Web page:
Is Your Workstation Ergonomic?

correct sitting position at workstation. man on chair working wi

I see a lot of patients with headaches, and when I delve deeper it often is due to muscle strains in the back of the head (the occiput). Some people also have eye fatigue, or numbness and tingling in the fingers.

Fortunately, this is usually fairly straightforward and is often simply a problem of poor posture while seated at a computer workstation all day. The image below shows a good ergonomic workstation. Ergonomics is the science of designing workplaces and equipment to be used comfortably and safely by people. So, at the desk, the key parts are:

  • Keep your computer screen at a slightly bent viewing angle
  • Use a firm chair with lumbar support and elbow rests
  • Wrist rests below the keyboard can help prevent carpal tunnel and hand aches and pains
  • Keep a 90 degree elbow bend, and use your elbow rests, to take pressure off your upper back and neck

I think this issue is underappreciated, and most companies tend to ignore ergonomics and buy the cheapest chairs and desks. The chair is crucial, and if you feel that your chair or workstation isn’t appropriate, you have every right to talk to your managers and HR teams to get some assistance.

Sometimes, a few visits with physiotherapy can help a lot, as they can also teach you some basic exercises both during and after work. Here at IMC we have a good physiotherapist, Dr David Zhang, who also can perform acupuncture for the more adventurous types.

And don’t forget that pillows are important; too soft a pillow (or too hard) can cause a lot of neck and upper back problems. I really like the foam contoured pillows at Muji; my current favorite is a really cheap pillow filled with dried buckwheat seeds that I picked up at a local market.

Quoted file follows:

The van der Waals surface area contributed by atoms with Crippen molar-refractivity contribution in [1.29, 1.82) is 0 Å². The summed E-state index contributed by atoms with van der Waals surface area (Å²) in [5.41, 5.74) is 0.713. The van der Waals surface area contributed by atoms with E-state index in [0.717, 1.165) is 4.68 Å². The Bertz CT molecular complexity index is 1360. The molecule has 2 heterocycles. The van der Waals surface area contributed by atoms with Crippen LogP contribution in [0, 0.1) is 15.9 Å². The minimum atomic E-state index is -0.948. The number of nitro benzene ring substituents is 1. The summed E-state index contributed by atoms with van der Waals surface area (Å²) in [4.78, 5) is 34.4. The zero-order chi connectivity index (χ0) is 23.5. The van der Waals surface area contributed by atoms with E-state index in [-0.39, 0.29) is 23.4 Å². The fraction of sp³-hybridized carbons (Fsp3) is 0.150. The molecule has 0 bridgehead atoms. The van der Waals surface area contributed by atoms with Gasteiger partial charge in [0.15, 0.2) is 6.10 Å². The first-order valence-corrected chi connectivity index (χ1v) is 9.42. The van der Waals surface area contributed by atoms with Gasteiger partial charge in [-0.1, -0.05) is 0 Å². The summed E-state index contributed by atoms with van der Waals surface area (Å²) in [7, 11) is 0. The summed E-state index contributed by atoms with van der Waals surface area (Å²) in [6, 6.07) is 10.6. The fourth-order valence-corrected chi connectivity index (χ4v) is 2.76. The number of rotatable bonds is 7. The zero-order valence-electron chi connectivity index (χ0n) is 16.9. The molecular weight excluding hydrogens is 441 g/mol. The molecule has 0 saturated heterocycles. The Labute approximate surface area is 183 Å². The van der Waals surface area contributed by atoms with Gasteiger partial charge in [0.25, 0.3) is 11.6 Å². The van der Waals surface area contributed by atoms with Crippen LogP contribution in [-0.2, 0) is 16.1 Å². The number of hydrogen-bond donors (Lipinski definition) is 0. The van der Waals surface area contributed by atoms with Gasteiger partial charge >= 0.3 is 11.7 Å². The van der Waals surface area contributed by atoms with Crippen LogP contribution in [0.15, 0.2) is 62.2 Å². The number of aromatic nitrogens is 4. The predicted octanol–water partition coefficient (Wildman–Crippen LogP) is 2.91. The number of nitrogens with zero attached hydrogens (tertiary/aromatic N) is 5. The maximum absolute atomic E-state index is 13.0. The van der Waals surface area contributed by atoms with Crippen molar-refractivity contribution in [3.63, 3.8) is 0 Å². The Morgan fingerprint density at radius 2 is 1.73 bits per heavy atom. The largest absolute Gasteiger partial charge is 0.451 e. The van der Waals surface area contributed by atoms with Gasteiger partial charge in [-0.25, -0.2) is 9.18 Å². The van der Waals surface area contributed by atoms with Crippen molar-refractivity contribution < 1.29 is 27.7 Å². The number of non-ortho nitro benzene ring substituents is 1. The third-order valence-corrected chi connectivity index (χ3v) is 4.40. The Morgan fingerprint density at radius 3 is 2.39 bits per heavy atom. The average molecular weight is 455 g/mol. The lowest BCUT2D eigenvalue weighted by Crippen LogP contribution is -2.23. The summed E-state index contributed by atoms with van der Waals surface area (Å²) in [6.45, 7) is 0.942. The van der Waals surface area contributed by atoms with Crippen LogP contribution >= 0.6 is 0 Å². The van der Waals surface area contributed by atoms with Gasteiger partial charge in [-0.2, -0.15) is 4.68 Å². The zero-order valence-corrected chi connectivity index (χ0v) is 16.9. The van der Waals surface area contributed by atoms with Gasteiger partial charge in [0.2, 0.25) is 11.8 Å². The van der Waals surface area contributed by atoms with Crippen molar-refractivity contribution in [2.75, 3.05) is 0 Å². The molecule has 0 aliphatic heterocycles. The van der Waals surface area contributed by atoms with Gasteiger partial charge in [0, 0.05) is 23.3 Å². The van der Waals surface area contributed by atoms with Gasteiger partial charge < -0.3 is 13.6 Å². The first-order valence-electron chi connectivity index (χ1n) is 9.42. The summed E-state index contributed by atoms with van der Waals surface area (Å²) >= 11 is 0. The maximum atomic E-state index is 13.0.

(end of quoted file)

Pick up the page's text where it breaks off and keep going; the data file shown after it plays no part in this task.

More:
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One thought on “Is Your Workstation Ergonomic?”

  1. Good advice, but be careful with arm rests. If you ever experience numbness/tingling in the outer two digits of your hand, be aware that you may suffer from the lesser-known cousin of carpal tunnel syndrome: cubital tunnel syndrome. The numbness is one of the first signs of the onset of this problem, which is caused by the compression of the nerve that runs through your elbow. Using chair armrests can actually make it worse — when I was diagnosed several years ago one of the first things my neurologist told me to do was to take the armrests off my office chair. That helped, as did being attentive to not leaning on my elbows when sitting at tables, etc. B-complex vitamins can help with nerve regeneration. My symptoms almost always flare up after long airplane flights where it is almost impossible to keep pressure off your elbows — the first real serious episode I had was after a series of long trans-oceanic flights over the course of about six weeks. I got some gel pads for my elbows that help a little bit, but I almost always have some numbness for a few weeks after a long flight.

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